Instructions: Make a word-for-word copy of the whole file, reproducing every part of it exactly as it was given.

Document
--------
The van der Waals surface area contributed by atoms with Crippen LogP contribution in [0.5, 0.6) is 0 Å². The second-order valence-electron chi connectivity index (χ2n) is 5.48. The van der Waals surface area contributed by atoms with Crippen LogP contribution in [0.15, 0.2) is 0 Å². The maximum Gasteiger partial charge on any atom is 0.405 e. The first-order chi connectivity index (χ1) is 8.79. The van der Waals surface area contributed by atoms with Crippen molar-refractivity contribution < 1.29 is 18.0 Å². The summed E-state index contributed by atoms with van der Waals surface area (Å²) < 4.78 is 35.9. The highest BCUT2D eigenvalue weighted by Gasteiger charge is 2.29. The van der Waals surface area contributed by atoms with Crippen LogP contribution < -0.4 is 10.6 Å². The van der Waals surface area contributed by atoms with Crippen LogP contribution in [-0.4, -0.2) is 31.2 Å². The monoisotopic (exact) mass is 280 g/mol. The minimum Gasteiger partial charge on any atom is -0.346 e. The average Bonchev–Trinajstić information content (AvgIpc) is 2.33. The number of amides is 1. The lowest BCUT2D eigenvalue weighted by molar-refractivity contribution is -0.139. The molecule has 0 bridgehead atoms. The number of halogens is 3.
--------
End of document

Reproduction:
The van der Waals surface area contributed by atoms with Crippen LogP contribution in [0.5, 0.6) is 0 Å². The second-order valence-electron chi connectivity index (χ2n) is 5.48. The van der Waals surface area contributed by atoms with Crippen LogP contribution in [0.15, 0.2) is 0 Å². The maximum Gasteiger partial charge on any atom is 0.405 e. The first-order chi connectivity index (χ1) is 8.79. The van der Waals surface area contributed by atoms with Crippen molar-refractivity contribution < 1.29 is 18.0 Å². The summed E-state index contributed by atoms with van der Waals surface area (Å²) < 4.78 is 35.9. The highest BCUT2D eigenvalue weighted by Gasteiger charge is 2.29. The van der Waals surface area contributed by atoms with Crippen LogP contribution < -0.4 is 10.6 Å². The van der Waals surface area contributed by atoms with Crippen LogP contribution in [-0.4, -0.2) is 31.2 Å². The monoisotopic (exact) mass is 280 g/mol. The minimum Gasteiger partial charge on any atom is -0.346 e. The average Bonchev–Trinajstić information content (AvgIpc) is 2.33. The number of amides is 1. The lowest BCUT2D eigenvalue weighted by molar-refractivity contribution is -0.139. The molecule has 0 bridgehead atoms. The number of halogens is 3.